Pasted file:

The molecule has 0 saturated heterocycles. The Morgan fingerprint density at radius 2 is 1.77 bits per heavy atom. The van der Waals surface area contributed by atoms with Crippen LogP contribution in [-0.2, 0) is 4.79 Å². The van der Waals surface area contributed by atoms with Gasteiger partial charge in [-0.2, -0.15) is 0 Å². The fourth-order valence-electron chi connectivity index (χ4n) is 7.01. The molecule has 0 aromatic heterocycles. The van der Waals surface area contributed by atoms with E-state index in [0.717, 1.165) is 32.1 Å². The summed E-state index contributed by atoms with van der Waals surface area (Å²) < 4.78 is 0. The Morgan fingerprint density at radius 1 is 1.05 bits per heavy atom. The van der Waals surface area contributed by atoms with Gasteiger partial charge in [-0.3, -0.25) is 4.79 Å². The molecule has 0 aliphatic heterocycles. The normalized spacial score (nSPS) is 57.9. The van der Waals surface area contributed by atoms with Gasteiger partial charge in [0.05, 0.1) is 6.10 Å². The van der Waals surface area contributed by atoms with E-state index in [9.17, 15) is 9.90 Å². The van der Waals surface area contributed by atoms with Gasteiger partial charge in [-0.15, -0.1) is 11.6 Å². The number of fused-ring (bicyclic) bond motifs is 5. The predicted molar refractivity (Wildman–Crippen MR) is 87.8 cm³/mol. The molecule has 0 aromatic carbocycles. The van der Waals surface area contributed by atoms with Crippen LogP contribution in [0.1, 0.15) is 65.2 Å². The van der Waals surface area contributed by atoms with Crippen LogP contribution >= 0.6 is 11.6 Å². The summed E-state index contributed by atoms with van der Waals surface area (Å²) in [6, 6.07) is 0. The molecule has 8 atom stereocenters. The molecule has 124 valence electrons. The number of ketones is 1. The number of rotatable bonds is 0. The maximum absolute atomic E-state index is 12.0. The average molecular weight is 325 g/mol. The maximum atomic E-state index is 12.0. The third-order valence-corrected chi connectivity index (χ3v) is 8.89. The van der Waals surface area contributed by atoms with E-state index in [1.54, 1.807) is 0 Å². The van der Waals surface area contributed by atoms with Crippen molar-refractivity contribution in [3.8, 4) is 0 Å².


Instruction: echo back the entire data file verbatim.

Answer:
The molecule has 0 saturated heterocycles. The Morgan fingerprint density at radius 2 is 1.77 bits per heavy atom. The van der Waals surface area contributed by atoms with Crippen LogP contribution in [-0.2, 0) is 4.79 Å². The van der Waals surface area contributed by atoms with Gasteiger partial charge in [-0.2, -0.15) is 0 Å². The fourth-order valence-electron chi connectivity index (χ4n) is 7.01. The molecule has 0 aromatic heterocycles. The van der Waals surface area contributed by atoms with E-state index in [0.717, 1.165) is 32.1 Å². The summed E-state index contributed by atoms with van der Waals surface area (Å²) < 4.78 is 0. The Morgan fingerprint density at radius 1 is 1.05 bits per heavy atom. The van der Waals surface area contributed by atoms with Gasteiger partial charge in [-0.3, -0.25) is 4.79 Å². The molecule has 0 aliphatic heterocycles. The normalized spacial score (nSPS) is 57.9. The van der Waals surface area contributed by atoms with Gasteiger partial charge in [0.05, 0.1) is 6.10 Å². The van der Waals surface area contributed by atoms with E-state index in [9.17, 15) is 9.90 Å². The van der Waals surface area contributed by atoms with Gasteiger partial charge in [-0.15, -0.1) is 11.6 Å². The number of fused-ring (bicyclic) bond motifs is 5. The predicted molar refractivity (Wildman–Crippen MR) is 87.8 cm³/mol. The molecule has 0 aromatic carbocycles. The van der Waals surface area contributed by atoms with Crippen LogP contribution in [0.1, 0.15) is 65.2 Å². The van der Waals surface area contributed by atoms with Crippen LogP contribution >= 0.6 is 11.6 Å². The summed E-state index contributed by atoms with van der Waals surface area (Å²) in [6, 6.07) is 0. The molecule has 8 atom stereocenters. The molecule has 124 valence electrons. The number of ketones is 1. The number of rotatable bonds is 0. The maximum absolute atomic E-state index is 12.0. The average molecular weight is 325 g/mol. The maximum atomic E-state index is 12.0. The third-order valence-corrected chi connectivity index (χ3v) is 8.89. The van der Waals surface area contributed by atoms with E-state index in [1.54, 1.807) is 0 Å². The van der Waals surface area contributed by atoms with Crippen molar-refractivity contribution in [3.8, 4) is 0 Å².